by Briana Binkerd-Dale

Peter Cann and his wife Nancy are both New York natives, hailing from Schenectady and Syracuse respectively. Peter came out to Syracuse as a Northeastern engineering student to work in a cooperative program for Carrier Corporation and has been in the area ever since. He spent 31 years as a Carrier design engineer, department manager, product planner and marketing manager, picking up an MS in engineering and a MBA along the way. After leaving Carrier, he became the Executive Director of the Madison County Industrial Development Agency and spent 11 years helping business grow and prosper in Madison County. Peter’s next step was starting a flex time renewable energy business, Cann Geothermal Plus, from their house.

Nancy and Peter knew from the beginning that they wanted to be landowners. As newlyweds in the 1970s they bought a four family apartment building in Syracuse where they lived and saved money so they could buy land where they could build a house. In 1973 they found 70 acres (a little more acreage than they were looking for, but a wonderful piece of land) close to Syracuse where they both worked. The land is located on the east side of the Canaseraga Creek Valley facing west. Their land is bounded by the Link Trail, a rail to trail hiking path following the old Lehigh Valley railroad bed. The highest part of the land, where they built their home (finished in 1975), has an elevation of about 900 feet, the land then drops 250 feet to the bottom of the valley where it crosses the creek. They have views of parts of Perryville, Chittenango, Radisson, Oswego, and Onondaga Lake from the house.

The 70 acres consist of about 30 acres of hardwood and 30 acres of softwood, dominated by maple, with some oak, basswood, ash, beech, hemlock, and black cherry. Ten acres of field rounds out their acreage. They have done one harvest and continue to work on woodlot improvement. When they first bought the land they worked with their local DEC forester to develop a management plan and become a certified tree farm, planting in abandoned fields around 7000 softwood seedlings acquired from the state. “Those Norway and white spruce and larch are pushing 30 feet tall now,” Peter remarked. A project completed just last year was the installation of a one acre pollinator wildflower garden with the assistance of their local Soil & Water Conservation District office. Earlier projects included a multiflora rose elimination campaign and some ginseng planting as part of an agroforestry program.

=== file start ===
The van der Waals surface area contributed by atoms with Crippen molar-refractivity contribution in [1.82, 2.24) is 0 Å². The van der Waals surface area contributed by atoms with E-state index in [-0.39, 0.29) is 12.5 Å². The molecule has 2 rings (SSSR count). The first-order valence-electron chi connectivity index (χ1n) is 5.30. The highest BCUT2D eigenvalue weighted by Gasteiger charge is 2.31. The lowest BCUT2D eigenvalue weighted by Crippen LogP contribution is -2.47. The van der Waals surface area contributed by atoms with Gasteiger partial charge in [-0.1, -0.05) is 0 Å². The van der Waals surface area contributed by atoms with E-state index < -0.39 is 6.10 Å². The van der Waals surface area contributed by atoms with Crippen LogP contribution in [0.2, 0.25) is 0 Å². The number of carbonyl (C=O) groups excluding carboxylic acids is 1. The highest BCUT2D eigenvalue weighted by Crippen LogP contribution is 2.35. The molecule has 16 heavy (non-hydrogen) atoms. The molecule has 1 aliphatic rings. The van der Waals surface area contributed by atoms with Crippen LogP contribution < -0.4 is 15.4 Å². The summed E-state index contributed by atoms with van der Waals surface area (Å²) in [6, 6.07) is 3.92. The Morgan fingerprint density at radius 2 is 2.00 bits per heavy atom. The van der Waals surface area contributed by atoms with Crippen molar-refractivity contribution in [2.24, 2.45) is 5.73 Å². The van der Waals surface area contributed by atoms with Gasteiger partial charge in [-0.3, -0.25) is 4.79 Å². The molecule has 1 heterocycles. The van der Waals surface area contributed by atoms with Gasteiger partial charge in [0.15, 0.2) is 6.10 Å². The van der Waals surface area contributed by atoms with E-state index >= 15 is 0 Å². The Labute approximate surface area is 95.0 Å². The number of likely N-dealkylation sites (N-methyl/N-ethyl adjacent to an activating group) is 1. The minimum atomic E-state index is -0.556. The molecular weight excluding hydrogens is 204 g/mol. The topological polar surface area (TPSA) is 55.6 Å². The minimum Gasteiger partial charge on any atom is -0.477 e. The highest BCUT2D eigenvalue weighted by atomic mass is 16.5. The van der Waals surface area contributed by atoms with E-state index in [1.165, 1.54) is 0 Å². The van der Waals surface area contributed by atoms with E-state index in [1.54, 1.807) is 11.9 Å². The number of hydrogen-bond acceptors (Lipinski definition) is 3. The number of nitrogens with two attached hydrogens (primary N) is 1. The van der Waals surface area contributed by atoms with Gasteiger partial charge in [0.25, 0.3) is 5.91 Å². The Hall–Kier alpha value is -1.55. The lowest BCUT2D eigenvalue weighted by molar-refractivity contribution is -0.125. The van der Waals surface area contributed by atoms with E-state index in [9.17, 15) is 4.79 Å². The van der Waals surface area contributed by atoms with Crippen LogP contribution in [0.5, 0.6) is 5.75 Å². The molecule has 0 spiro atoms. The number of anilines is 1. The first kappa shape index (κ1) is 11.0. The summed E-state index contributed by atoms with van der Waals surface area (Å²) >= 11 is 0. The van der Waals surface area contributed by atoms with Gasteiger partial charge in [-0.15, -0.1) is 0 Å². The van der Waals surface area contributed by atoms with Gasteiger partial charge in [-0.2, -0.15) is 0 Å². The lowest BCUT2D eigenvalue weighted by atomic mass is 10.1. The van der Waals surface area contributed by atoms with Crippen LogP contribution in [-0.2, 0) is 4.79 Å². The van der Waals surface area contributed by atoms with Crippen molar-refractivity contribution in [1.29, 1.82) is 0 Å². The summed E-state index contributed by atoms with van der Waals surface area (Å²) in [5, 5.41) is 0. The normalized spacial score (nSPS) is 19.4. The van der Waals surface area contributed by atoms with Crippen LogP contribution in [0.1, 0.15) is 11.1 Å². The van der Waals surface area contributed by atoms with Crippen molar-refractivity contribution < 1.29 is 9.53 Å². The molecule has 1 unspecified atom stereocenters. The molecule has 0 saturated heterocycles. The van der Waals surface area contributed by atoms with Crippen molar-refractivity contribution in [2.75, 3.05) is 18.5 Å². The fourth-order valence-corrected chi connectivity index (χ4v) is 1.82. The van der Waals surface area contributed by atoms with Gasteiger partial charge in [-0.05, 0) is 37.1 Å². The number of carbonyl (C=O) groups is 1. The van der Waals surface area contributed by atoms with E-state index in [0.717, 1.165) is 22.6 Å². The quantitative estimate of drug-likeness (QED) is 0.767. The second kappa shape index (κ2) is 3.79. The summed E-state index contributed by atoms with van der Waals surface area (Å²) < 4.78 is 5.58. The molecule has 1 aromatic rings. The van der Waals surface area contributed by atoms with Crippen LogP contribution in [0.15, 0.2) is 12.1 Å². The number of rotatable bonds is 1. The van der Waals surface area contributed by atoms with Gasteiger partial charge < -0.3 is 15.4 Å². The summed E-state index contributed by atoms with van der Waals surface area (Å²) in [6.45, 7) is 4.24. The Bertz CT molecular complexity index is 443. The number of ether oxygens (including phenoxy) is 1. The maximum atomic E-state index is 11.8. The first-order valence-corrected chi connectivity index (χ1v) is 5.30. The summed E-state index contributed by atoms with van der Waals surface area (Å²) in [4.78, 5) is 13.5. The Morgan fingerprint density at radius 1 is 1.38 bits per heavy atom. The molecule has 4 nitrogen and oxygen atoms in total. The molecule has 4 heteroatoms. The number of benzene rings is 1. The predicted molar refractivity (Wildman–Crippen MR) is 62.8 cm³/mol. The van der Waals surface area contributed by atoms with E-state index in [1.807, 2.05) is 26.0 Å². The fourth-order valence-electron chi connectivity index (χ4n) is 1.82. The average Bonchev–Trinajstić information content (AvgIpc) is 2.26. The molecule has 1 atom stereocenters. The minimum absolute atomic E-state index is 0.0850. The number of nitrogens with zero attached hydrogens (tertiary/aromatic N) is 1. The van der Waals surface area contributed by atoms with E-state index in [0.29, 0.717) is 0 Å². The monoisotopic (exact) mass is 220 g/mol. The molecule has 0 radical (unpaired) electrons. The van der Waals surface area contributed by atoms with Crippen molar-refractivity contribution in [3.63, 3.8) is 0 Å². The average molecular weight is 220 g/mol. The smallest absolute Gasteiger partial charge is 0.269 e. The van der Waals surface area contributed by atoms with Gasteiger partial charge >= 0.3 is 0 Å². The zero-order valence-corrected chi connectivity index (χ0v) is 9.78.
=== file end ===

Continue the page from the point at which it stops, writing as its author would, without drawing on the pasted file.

There are also five ponds of various sizes on the property, all of which they created themselves, including a trout pond, a recreational pond and a pond by a creek and hemlock grove where they built a lean-to. Three spring fed streams run through the property to the Canaseraga, and they have about 3 miles of trails for walking, skiing, and snowshoeing. “With close to 40 years on the land, we’ve had lots of time to develop various projects,” Peter mused. “You get an idea and you make it happen.” They’ve learned a lot in the process; how to make a dam, what size pipe to put in for maximum flow… the pond below the house has a full liner to combat water loss, which also makes it easy to clean as it is possible to vacuum it. The frogs and green herons on the property are especially fond of that one.

All of the work on the property is done by Peter, Nancy and friends. They love to share their land with relatives and friends, new and old, as they enjoy hiking, skiing, snowshoeing, swimming in the ponds, birdwatching, and just relaxing. They mow and grade trails a few times a year, maintain ponds and place and maintain resting spots at various locations. When they bought the property, it was an abandoned dairy farm. “The hardwoods were unmanaged and many areas were overgrown with grape vines. What trails there were, were fast disappearing. We have reversed all that to a managed woodlot, open trails and fields, stands of hardwoods and beautiful ponds,” Peter said proudly.